“One day at a time—this is enough. Do not look back and grieve over the past for it is gone, and do not be troubled about the future, for it has not yet come. Live in the present, and make it so beautiful it will be worth remembering” ~ Anonymous
Do you ever catch yourself in a moment saying, “Argh… if ONLY I could just go back in time and change that time when I… [Fill in the action/situation]!!”
There are times in everyone’s life when we may have regrets about what we’ve said or done, whether we were children at the time, or new to parenting and trying to raise our children with awareness, we all have experiences that have helped shape who we are, good and bad, but we should never get stuck in trying to change our past.
It’s really simple – in truth, we cannot change anything from our past, not one little thing, not any moment in time can be changed from our past because it is left behind us. By endeavoring to change the past, we’re trying to correct that which is already done. But it’s just that, it’s done. We cannot perfect our pasts; we can only let them inform us better for the future – to make different choices for a brighter tomorrow. By erasing our past or wishing to do so would require erasing all of the good memories and experiences we had in all those years too, because the good and the bad go hand-in-hand.
I don’t think anyone should feel regretful about their actions, but rather grow from them. This message is especially important to learn early in life. If you’re a parent, you should encourage your children to understand that the bad reinforces the good (and reiterate that for yourself, too). If there is something from your childhood which is holding you back from the present and the life you deserve, stop and think about it this way: Light and dark operate at the exact same time, it all depends on which you want to focus on.
How would we ever be able to see the moon in the dark sky without the light of the sun? The sun never stops shining, and yet every day we have nightfall because the Earth rotates on its own axis – the earth is in constant motion – each day brings the rising of the sun as the earth pivots into position, just as it brings about the changes in season. We too are like the changing of day to night, night to day, and the changes from Spring to Fall through the year – each bearing new challenges, blessings and discoveries.
Living a life of regret, for any reason, is no way to live. Regret can only bring about two things: guilt and shame. There have been times when I have been caught off guard with my own kids, when I have overheard them saying, “I feel guilty.” These are words and terminologies that are not used in my house, so my biggest question to them is, “Where did you learn this word and why do you feel this way?” Let’s remove this word from our lexicon entirely. But we say things, “I feel shameful”, “I feel guilty”, “I wish I hadn’t done that”. The ever-pressing question, what’s the difference between guilt and shame?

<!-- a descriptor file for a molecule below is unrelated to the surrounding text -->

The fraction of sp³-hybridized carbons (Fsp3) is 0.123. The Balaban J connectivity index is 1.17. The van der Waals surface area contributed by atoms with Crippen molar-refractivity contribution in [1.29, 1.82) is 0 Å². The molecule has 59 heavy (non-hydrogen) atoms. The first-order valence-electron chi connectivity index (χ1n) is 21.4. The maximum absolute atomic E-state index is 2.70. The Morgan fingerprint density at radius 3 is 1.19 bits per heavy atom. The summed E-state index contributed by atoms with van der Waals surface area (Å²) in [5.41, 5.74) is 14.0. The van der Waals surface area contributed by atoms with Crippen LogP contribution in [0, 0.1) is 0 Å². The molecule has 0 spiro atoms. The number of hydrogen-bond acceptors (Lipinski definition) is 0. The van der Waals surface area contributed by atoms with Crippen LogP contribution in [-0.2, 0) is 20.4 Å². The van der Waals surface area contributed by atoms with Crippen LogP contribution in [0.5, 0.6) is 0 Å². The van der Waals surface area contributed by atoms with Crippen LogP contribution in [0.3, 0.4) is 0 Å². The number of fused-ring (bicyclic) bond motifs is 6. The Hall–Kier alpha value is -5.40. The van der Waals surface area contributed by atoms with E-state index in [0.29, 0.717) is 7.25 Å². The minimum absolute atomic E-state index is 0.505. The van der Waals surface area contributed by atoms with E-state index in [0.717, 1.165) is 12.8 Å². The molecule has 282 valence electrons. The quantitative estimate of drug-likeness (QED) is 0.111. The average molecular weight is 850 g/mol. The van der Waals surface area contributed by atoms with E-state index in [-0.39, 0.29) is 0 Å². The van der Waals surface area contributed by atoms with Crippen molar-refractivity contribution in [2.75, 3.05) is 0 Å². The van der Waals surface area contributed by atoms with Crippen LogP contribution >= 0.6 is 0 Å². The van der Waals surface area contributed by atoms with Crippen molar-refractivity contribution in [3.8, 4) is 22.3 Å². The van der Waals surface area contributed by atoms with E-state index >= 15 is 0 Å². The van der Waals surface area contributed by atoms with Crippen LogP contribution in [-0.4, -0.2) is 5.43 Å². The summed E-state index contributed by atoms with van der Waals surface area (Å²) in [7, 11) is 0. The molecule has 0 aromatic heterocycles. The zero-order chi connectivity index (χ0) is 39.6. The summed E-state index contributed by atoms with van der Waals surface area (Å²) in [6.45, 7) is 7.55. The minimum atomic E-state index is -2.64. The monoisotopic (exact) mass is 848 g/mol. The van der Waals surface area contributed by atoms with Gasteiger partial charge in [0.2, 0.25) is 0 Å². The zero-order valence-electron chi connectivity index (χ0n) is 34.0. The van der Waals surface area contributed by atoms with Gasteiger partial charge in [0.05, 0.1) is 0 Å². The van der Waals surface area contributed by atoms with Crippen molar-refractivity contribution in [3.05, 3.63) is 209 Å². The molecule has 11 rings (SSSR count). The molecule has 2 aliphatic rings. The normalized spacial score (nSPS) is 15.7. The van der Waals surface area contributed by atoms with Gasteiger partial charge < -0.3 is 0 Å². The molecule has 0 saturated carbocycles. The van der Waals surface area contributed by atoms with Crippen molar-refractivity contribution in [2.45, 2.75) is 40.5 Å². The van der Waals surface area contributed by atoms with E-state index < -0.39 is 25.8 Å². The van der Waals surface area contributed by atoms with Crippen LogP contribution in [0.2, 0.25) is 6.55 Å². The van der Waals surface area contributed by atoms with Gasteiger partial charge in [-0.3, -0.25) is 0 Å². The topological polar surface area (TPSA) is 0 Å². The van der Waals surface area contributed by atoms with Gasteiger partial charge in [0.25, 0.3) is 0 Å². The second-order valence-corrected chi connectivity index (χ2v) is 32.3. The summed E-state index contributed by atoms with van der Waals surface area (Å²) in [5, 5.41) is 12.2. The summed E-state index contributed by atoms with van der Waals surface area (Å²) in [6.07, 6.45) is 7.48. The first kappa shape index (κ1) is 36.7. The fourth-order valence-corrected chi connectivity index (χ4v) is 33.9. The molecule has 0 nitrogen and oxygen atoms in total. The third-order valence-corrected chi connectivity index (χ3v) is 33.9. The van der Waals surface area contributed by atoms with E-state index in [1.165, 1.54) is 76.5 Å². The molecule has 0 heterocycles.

We experience feelings of guilt when we do something bad – It’s when we hold something we’ve done, or failed to do, against the kind of person we want to be. It’s an uncomfortable place to be, but essentially it’s helpful, because you can choose to learn from it and do it differently the next time.
Shame is something quite different, and it’s something we all experience in one degree or another, whether we want to admit it or not, it does exist within us. Shame is when I believe that there’s something about me that – if other people had to come to know and see – would make me unworthy of connecting to them. Shame is ultimately fear of rejection, of not being good enough or worthy enough. We’re afraid that if people know our story; if they know the truth about who I am, about where I’ve come from, about what I believe, about how much I’m struggling, and even how wonderful I am and feel when I’m soaring they wouldn’t want to stick around. Sadly, at times it’s just as hard to own our strengths as it is our struggles.
Guilt means I feel bad. Shame means I am bad. Guilt is about our behavior and shame is about who we are.
As parents we can help reinforce these two major differences for our children by teaching them to take responsibility for their actions, and introducing the idea that they can do it differently the next time. And we can also reassure our children that no matter what, they are pure creations deserving and worthy of love. As parents, it is so important to not use shame when parenting, because all it does is teach our children that they’re not worthy of love.
Sometimes teaching is the best way to learn for ourselves. So, when you catch yourself wishing for a time machine and questioning, “What do I need to change from my past as I move forward?” The answer is NOTHING, absolutely nothing. One’s past does not need to be changed when they move forward, because our choices and our actions, whether they were positive or negative help make us better, stronger and wiser people today, in the now.
We learn from our mistakes as long as we put thought into who we want to become. Our children, as well as our selves, are a constant work in progress. We are not only human beings, but they are humans becoming. Let’s help our children, and ourselves, by reinforcing the idea of “what do I want to do differently as I move forward?” I want to remind you that worthiness is having a strong sense of love and belonging, and that is all in our hands, we are the axis, let’s help our children not only revolve but evolve.
- Do you find yourself regretting past actions?
- Do you own your strengths?
- Are you prone to feeling guilt or shame?